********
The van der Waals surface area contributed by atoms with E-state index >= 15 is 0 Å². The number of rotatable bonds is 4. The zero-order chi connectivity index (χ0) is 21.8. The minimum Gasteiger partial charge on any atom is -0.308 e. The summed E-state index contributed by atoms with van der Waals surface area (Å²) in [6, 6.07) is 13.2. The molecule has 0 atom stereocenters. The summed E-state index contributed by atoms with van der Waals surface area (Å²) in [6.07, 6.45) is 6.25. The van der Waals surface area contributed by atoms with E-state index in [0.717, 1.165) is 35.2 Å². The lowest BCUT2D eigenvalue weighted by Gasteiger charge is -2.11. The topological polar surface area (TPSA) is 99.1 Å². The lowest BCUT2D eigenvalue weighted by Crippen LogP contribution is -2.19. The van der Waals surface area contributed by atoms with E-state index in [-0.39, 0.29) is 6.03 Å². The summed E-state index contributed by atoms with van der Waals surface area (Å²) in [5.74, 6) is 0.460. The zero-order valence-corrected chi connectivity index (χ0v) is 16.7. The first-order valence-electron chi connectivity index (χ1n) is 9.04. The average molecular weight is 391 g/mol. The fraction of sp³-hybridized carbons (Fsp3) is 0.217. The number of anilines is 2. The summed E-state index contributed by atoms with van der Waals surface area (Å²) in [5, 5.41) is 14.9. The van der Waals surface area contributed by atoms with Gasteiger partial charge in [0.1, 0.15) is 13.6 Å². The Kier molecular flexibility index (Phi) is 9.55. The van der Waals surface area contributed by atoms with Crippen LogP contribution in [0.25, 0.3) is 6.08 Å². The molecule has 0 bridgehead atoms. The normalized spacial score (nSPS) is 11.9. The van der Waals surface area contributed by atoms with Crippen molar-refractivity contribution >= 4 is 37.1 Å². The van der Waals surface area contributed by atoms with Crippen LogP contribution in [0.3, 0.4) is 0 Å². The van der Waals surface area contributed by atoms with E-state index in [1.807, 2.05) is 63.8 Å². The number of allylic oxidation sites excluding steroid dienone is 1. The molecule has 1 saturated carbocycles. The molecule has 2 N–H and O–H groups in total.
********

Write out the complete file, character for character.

The van der Waals surface area contributed by atoms with E-state index >= 15 is 0 Å². The number of rotatable bonds is 4. The zero-order chi connectivity index (χ0) is 21.8. The minimum Gasteiger partial charge on any atom is -0.308 e. The summed E-state index contributed by atoms with van der Waals surface area (Å²) in [6, 6.07) is 13.2. The molecule has 0 atom stereocenters. The summed E-state index contributed by atoms with van der Waals surface area (Å²) in [6.07, 6.45) is 6.25. The van der Waals surface area contributed by atoms with E-state index in [0.717, 1.165) is 35.2 Å². The lowest BCUT2D eigenvalue weighted by Gasteiger charge is -2.11. The topological polar surface area (TPSA) is 99.1 Å². The lowest BCUT2D eigenvalue weighted by Crippen LogP contribution is -2.19. The van der Waals surface area contributed by atoms with E-state index in [-0.39, 0.29) is 6.03 Å². The summed E-state index contributed by atoms with van der Waals surface area (Å²) in [5.74, 6) is 0.460. The zero-order valence-corrected chi connectivity index (χ0v) is 16.7. The first-order valence-electron chi connectivity index (χ1n) is 9.04. The average molecular weight is 391 g/mol. The fraction of sp³-hybridized carbons (Fsp3) is 0.217. The number of anilines is 2. The summed E-state index contributed by atoms with van der Waals surface area (Å²) in [5, 5.41) is 14.9. The van der Waals surface area contributed by atoms with Gasteiger partial charge in [0.1, 0.15) is 13.6 Å². The Kier molecular flexibility index (Phi) is 9.55. The van der Waals surface area contributed by atoms with Crippen LogP contribution in [0.25, 0.3) is 6.08 Å². The molecule has 0 bridgehead atoms. The normalized spacial score (nSPS) is 11.9. The van der Waals surface area contributed by atoms with Crippen molar-refractivity contribution >= 4 is 37.1 Å². The van der Waals surface area contributed by atoms with Crippen LogP contribution in [0.3, 0.4) is 0 Å². The van der Waals surface area contributed by atoms with E-state index in [1.807, 2.05) is 63.8 Å². The number of allylic oxidation sites excluding steroid dienone is 1. The molecule has 1 saturated carbocycles. The molecule has 2 N–H and O–H groups in total.